CPE approves tuition ceilings, updates Dual Credit Policy and KSU Management Plan
March 31, 2023
At its meeting Friday, the Kentucky Council on Postsecondary Education approved tuition and mandatory fee ceilings at public colleges and universities for the 2023-24 and 2024-25 academic years.
The state’s four-year institutions will be limited to no more than a 5% increase over two years, and no more than 3% in any one year. The colleges of the Kentucky Community and Technical College System can raise tuition no more than $7 per credit hour over two years and no more than $4 per credit hour in any year. As part of the agency’s responsibilities, CPE has authority under KRS 164.020 to determine tuition at public postsecondary education institutions in the state.
“Based on feedback from multiple stakeholders and recognizing that many Kentucky students and families and the state’s colleges and universities are coping with the effects of inflation, there is general sentiment that increases in resident undergraduate tuition and fees should be moderate in academic years 2023-24 and 2024-25,” said CPE President Aaron Thompson. “We believe these ceilings support a necessary balance between the ability of students and families to pay for college while ensuring the resources required for institutions to maintain quality academic programs, address cost increases and support ongoing progress toward the state’s college attainment goal.”
The state has seen a relatively low level of tuition and fee increases over the past four years. During this time, tuition and fees for resident undergraduates grew at an average annual rate of 1.4% per year, or about one-third of the prior period’s growth rate.
Because of this, the state’s colleges and universities have been unable to fully recover losses from state budget cuts or fully cover increased spending demands caused by inflation through higher tuition and fees. Rather, the funding gap has been addressed through campus cost savings and efficiencies, added Thompson.
It is anticipated that most postsecondary institutions will submit their proposed 2023-24 tuition and fee rates for review and approval at the June 6 meeting of the CPE Finance Committee.
In other action, the Council approved revisions to its Dual Credit Policy, which provides
guidance to both high schools and higher education institutions on dual credit programs
in the state. Since the establishment of the policy in 2016, the Kentucky General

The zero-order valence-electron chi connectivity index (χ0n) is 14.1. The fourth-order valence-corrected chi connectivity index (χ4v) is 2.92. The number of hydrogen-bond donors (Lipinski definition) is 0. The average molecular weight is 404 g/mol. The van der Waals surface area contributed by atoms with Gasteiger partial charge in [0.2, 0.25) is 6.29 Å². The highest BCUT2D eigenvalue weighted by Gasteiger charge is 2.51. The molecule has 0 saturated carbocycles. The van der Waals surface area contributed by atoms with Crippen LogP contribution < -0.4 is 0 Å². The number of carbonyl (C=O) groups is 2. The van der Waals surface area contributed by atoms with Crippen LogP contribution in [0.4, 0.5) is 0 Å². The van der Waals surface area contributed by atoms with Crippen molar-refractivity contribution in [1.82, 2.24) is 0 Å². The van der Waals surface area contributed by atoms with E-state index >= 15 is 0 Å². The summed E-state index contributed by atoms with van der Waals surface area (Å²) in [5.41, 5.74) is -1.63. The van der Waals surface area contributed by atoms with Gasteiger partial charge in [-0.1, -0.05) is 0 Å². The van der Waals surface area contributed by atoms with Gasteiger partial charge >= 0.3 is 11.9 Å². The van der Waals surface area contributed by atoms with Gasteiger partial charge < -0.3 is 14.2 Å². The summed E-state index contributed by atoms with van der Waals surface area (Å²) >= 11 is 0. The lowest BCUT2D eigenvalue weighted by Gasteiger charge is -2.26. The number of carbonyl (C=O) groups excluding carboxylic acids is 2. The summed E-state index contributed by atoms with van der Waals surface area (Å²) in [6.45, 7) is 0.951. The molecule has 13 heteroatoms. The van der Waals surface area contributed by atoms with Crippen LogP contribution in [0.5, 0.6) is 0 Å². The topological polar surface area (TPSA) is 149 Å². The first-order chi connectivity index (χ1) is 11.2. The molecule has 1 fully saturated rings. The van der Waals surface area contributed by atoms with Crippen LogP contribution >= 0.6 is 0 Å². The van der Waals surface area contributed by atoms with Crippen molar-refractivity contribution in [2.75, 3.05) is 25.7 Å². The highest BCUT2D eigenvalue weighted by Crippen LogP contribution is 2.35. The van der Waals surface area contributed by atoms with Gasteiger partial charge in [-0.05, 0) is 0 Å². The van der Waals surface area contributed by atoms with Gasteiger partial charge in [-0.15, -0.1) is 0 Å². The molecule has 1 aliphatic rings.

Assembly created the Dual Credit Scholarship, removing financial barriers from high
school students to take two dual credit courses at no cost and additional courses
at a subsidized rate. Since 2016, dual credit enrollment has increased by 75%, and
currently 42% of high school seniors are graduating with college credit earned through
early postsecondary opportunities.
Among the proposed amendments was the addition of a Dual Credit Attainment Goal. According to the new policy, by 2030, 50% of Kentucky high school students should graduate high school having completed at least one dual credit course with a qualifying grade of a C or higher.
“The first of its kind nationally, Kentucky’s Dual Credit Attainment Goal emphasizes the importance of access to dual credit for all underserved populations,” said Amanda Ellis, CPE vice president of K12 policies and programs. “It creates expectations for the level of dual credit access students should have, sets aspirational participation and success levels for Kentucky, and sets aspirational participation and success levels for specific populations of students.”
The amendments also include sections on Dual Credit Teacher Credentialing and Responsibilities, ensuring faculty teaching dual credit courses “possess the same academic credentials and/or documented professional experience required by the institution of all of its faculty.” The revised policy also includes a Dual Credit Review and Revision Process that requires CPE to convene an advisory council tasked with making recommendations to support dual credit policy; promoting the quality and rigor of dual credit courses; leading the development of tools and resources to support high quality dual credit practices; and creating a space for stakeholders to provide input into the functioning of the dual credit policies and programs.
The Council also approved several amendments to the Kentucky State University Management Improvement Plan. Among the amendments were plans for $500,000 of the $5 million appropriated for KSU incentives in FY 2023 that CPE has yet to allocate. The funds will go to curriculum design, a salary study, summer bridge programming, student mental health support, and financial and business management professional development for administrators.
In other action:
- The Council approved a resolution recognizing Sue Patrick, CPE’s longtime chief communications officer, for her service to higher education in Kentucky.
- The Council approved an interim project request from Bluegrass Community and Technical College to expand the Newtown Campus Administration Building. The scope of the project is $5 million and includes a new conference area, elevator, stairs, restrooms and mechanical space. This building was already in the planning stages for a $9.7 million renovation funded with asset preservation pool funds, and this action would combine the two projects with this expansion project being financed using campus restricted funds.
- The Council also heard reports from CPE President Aaron Thompson and the CPE Executive, Academic and Strategic Initiatives and Finance committees, a legislative session recap from CPE’s Jennifer Fraker and campus good news reports.
The Council's meeting materials can be found here. The next meeting of the Council will be held June 9 at Cumberland Falls State Park.
Last Updated: 4/3/2023